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Birds of Prey
Owls, Falcons, Hawks, and Eagles
Focused conservation and management of Maine’s raptors, including owls, falcons, hawks, and eagles, has led to increases in populations, although some are still listed as threatened or endangered. Remember that it is illegal to kill any bird of prey.
Maine is home to several species of owls, falcons, hawks, and eagles. These birds have hooked beaks for tearing flesh, sharp talons for gripping, wide wings and light bodies for hunting, and feathers specifically designed for fast, quiet flight. Humankind has a long fascination with raptors’ flight skills and hunting prowess. Declines in many raptor populations and conservation efforts to aid them have further elevated our awareness.
Enclose domestic animals - Free-roaming chickens, ducks, turkeys, pigeons, small domestic rabbits, and similar animals are susceptible to predation. House domestic birds in a durable, fenced enclosure that will allow the birds to safely eat and loaf outside during the day. Such a structure can be constructed with a wooden framework that is entirely covered with one-inch poultry wire or similar netting. This outdoor run can be permanent and attached to a coop or other building or be portable and moved periodically.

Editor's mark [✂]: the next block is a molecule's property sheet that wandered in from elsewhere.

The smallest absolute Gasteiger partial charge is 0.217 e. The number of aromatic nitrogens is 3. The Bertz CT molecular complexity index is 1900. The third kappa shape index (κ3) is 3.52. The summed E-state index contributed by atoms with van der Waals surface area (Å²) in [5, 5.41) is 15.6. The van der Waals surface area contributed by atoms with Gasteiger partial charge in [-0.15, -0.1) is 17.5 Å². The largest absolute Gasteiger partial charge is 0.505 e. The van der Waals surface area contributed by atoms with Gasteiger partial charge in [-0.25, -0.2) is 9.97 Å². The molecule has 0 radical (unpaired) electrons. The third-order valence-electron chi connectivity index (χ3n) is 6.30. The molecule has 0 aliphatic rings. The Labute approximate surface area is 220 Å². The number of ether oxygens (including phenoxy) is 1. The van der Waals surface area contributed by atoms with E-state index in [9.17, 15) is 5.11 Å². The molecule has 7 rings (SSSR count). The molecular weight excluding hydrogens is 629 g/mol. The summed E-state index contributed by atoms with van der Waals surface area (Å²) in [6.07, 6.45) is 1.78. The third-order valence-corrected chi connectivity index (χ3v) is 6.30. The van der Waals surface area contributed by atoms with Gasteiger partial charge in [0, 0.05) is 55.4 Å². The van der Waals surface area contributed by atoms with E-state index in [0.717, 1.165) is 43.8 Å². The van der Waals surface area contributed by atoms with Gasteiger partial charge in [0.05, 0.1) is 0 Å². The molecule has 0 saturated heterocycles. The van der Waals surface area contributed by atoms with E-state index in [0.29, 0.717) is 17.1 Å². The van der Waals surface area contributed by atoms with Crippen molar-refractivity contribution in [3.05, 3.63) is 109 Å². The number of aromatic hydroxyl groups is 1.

Where a complete and permanent enclosure isn't practical or desirable, provide escape cover. You can construct escape cover by placing planks, plywood, or chicken wire placed over logs, rocks, or bricks. This outdoor area should be at least seven by seven feet and the cover should be a foot off the ground.
Install scare devices - A variety of devices can frighten a problematic bird of prey. Increasing human activity in the area will keep most birds of prey at a distance. Yelling and clapping hands, firing a gun loaded with blanks (it is illegal to shoot any birds of prey), and banging cans together are all effective.
The "hawk globe" is basically a round mirror designed to scare an attacking hawk or owl. If it is placed in the flight path the owl uses, an attacking bird will see its reflection and retreat, giving domestic birds a second chance. Because owls hunt on their own, they may avoid returning to a place where they perceive competition from another owl.
Protect yourself from dive-bombing birds of prey: Most aggressive behavior from birds of prey occurs when they are defending their territory, homes, mates, or young. Not all species of raptors are aggressive near nesting areas, however in woodland areas barred owls, great horned owls, and northern goshawks can be aggressive and in cliff, quarry, or other urban nest sites such as lighthouses, bridges, and buildings, peregrine falcons may aggressively defend their nest. (Please report any peregrine falcon observations to Erynn Call, MDIFW Raptor Specialist, at firstname.lastname@example.org. Click here for peregrine falcon identification resources).
When possible, stay away from nesting areas with aggressive birds until the young are flying (three to four weeks after eggs hatch) and the parents are no longer so protective. If you must walk past a nest, wave your arms slowly overhead to keep the birds at a distance and wear a hat (or helmet) or carry an umbrella.